Community pubs are hard to come by these days, however, Chaplins Bar owner Harry Seccombe knows all the right ingredients.
Appearing in the shadowy doorway in a long grey coat, carrying a briefcase and looking slightly like Gene Wilder in Young Frankenstein, owner of Chaplins Wine Bar and The Cellar Bar in Boscombe, 41 year old Harry Seccombe’s entrance is met enthusiastically by his staff. Conversing with them over a few business matters and requesting a cup of much needed coffee, Harry matches every inch of character that covers the walls of Chaplins.
Chaplins has just been crowned the ‘Best Bar in the UK’ at the national Best Bar None awards.After winning overall in the Bournemouth area last year, Harry and the Chaplins team were able to enter at national level. The awards ceremony took place at the House of Lords on the 11th October this year, and Harry says he was “chuffed” when Chaplins was announced as the winner. Harry says the award is “great for the staff, and shines a positive light on Boscombe too.”
Walking into Chaplins from a bustling but neglected high street is like wandering into another world. Sixties music pours through the open door and you are invited in by the rather welcoming Charlie Chaplin statue outside.
On a tour of the pub, or bar as it’s referred to in its name, Chaplins oozes a great deal of charm. Harry explains that the stairway, leading down to the Cellar Bar where live bands play every evening, and the large arch in the garden area, were saved from an old church that was about to be knocked down and have perfectly integrated themselves into their surroundings. Of course, Charlie Chaplin memorabilia sits on the bar and shelves which decorate the pub, while a flat-screen on the wall loops old black and white films, an ironic combination.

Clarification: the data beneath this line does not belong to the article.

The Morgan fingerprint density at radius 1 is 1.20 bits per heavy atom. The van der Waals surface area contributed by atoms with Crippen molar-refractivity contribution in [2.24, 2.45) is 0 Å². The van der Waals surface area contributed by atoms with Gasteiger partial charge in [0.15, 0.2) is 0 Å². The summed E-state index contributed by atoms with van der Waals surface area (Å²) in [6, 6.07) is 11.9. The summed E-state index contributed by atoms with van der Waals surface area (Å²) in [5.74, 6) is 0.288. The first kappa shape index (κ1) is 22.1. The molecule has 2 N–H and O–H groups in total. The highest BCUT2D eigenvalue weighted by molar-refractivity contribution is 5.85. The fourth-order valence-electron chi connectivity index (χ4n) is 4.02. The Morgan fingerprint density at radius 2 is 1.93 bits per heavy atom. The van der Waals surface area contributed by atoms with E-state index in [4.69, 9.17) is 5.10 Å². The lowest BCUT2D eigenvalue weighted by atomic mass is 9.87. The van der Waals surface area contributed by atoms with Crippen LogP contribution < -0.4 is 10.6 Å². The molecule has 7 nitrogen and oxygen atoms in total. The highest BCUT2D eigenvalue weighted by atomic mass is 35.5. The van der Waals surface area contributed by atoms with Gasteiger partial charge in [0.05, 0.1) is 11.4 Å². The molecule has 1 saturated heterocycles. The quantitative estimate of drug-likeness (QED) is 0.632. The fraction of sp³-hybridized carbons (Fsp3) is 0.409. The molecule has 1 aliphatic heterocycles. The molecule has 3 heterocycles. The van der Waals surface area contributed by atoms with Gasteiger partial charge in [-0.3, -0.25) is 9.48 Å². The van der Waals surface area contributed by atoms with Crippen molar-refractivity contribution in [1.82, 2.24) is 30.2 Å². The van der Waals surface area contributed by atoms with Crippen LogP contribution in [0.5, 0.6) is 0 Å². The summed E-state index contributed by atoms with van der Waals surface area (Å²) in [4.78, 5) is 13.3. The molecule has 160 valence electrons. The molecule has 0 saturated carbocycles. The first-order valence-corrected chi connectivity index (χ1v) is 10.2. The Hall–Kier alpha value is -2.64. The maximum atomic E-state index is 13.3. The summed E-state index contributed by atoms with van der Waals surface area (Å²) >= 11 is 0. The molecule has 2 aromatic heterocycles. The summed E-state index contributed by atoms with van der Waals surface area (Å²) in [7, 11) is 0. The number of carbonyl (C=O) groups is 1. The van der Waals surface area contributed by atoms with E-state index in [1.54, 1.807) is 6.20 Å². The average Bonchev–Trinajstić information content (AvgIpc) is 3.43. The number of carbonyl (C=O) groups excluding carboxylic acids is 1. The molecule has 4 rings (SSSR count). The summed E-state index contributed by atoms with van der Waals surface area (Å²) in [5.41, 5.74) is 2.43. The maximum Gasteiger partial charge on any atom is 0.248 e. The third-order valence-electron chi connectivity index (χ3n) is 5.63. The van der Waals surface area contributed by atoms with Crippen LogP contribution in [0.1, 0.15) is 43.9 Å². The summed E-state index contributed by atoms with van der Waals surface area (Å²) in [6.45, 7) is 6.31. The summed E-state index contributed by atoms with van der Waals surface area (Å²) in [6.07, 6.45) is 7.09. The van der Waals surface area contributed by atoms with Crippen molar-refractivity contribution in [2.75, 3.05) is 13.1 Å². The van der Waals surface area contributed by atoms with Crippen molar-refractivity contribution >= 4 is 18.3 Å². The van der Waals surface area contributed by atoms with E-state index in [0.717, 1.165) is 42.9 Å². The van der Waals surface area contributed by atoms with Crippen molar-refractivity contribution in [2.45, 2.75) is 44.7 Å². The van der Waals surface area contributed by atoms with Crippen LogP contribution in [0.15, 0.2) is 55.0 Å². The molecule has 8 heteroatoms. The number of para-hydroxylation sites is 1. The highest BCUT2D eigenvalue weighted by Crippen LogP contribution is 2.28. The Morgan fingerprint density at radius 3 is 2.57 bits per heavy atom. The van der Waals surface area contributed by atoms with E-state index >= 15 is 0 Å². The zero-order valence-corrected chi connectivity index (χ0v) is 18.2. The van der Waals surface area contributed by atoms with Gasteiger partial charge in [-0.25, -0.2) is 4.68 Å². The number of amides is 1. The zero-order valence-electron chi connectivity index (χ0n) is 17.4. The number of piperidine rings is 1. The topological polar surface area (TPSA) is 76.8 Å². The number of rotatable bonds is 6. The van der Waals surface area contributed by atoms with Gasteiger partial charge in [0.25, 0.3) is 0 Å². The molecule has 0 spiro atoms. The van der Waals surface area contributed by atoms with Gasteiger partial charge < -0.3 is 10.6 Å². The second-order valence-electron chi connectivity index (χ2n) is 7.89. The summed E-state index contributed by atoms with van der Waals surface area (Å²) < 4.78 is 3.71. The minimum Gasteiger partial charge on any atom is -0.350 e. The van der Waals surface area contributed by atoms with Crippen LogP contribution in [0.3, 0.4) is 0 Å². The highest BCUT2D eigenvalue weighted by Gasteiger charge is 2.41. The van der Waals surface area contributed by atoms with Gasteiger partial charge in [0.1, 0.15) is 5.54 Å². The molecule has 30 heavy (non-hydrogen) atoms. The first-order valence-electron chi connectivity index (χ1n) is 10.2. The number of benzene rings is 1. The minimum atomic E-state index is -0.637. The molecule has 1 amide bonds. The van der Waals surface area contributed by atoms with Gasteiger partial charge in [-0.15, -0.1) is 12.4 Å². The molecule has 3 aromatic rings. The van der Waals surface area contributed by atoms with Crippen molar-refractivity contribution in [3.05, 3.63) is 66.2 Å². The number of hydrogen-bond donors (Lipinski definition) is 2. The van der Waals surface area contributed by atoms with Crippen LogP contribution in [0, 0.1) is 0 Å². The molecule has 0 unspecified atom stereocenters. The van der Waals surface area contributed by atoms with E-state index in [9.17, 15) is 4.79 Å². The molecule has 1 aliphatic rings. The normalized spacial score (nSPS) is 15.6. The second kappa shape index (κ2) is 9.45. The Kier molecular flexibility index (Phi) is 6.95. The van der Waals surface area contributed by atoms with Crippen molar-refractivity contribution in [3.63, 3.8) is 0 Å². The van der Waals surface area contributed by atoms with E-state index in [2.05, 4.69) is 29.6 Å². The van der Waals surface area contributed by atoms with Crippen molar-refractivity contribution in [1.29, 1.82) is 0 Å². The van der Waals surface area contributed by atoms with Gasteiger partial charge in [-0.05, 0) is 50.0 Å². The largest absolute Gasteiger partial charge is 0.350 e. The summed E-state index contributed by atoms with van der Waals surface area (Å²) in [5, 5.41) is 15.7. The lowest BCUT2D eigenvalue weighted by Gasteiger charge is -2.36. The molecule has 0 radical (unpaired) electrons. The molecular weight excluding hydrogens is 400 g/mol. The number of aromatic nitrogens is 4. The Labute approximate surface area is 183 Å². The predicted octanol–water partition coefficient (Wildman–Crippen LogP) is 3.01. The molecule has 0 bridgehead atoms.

Harry has only been the owner of Chaplins for five years, building upstairs of the bar when he took over with the help of pub regulars and his fiancée Vivien Hoffman. The Cellar Bar downstairs has been there for ten years, although Harry says, “they look like they’ve been here forever.” Harry previously lived here in Boscombe and Chaplins was his local pub. It was the manager at the time that approached him about buying it. “He told me that the owner was selling up, and I couldn’t pass up the offer; I didn’t want to see someone come along and rip the heart and soul out of it.”
Harry originates from West London, where from the age of 13 he worked in a family-run builder’s merchants. Having done his A-levels at the raw age of 16, Harry applied to do a Maths degree (although he later changed this to Psychology) and was accepted by the five universities he applied for. However, Harry took a year out, and went travelling around Morocco, Spain and Greece. The reason? “One of the universities told me that they would circulate my picture around all the bars, [as I wasn’t old enough to drink at the time] and that put me off, because I didn’t want to go to university and not be able to drink!” This passion has obviously continued into Harry’s later life, judging from his current profession!
Harry’s motives spread much further than this though. “I’m a great believer in community” he proudly declares. Harry founded the ‘Pub Watch’ in the Boscombe area, allowing pubs and bars to update one another on any trouble makers in the town. “Boscombe is unfortunately an area that has a lot of problems, so we have to be on the ball.”In addition, Harry is a member of the a member of the Boscombe Community Interest Company which is driving forward change in Boscombe, and is currently setting up a community forum which enables the residents of the town to have their voices heard.Moreover, Harry talks passionately about his on-going attempt to save the local community and arts centre (BCCA), which is to be knocked down for additional housing. “Community is probably the main reason I’m here in the pub” Harry clarifies.
Boscombe is very lucky to have someone like Harry giving them support in more ways than one.Boscombe West Councillor Chris Wakefield is extremely appreciative: “Harry is great as a local businessman, which the recent award proves, and he is putting something worthy back into our local community.”
Once community is the subject of conversation, Harry cannot be stopped. “I think we all need to get back to being local and that’s why I’m such a huge supporter of it all.”
Written by Alys Penfold, Multimedia Journalism Student at Bournemouth University.
A version of this article was published in Issue 9 of The Bournemouth Rock, Thursday November 22nd 2012.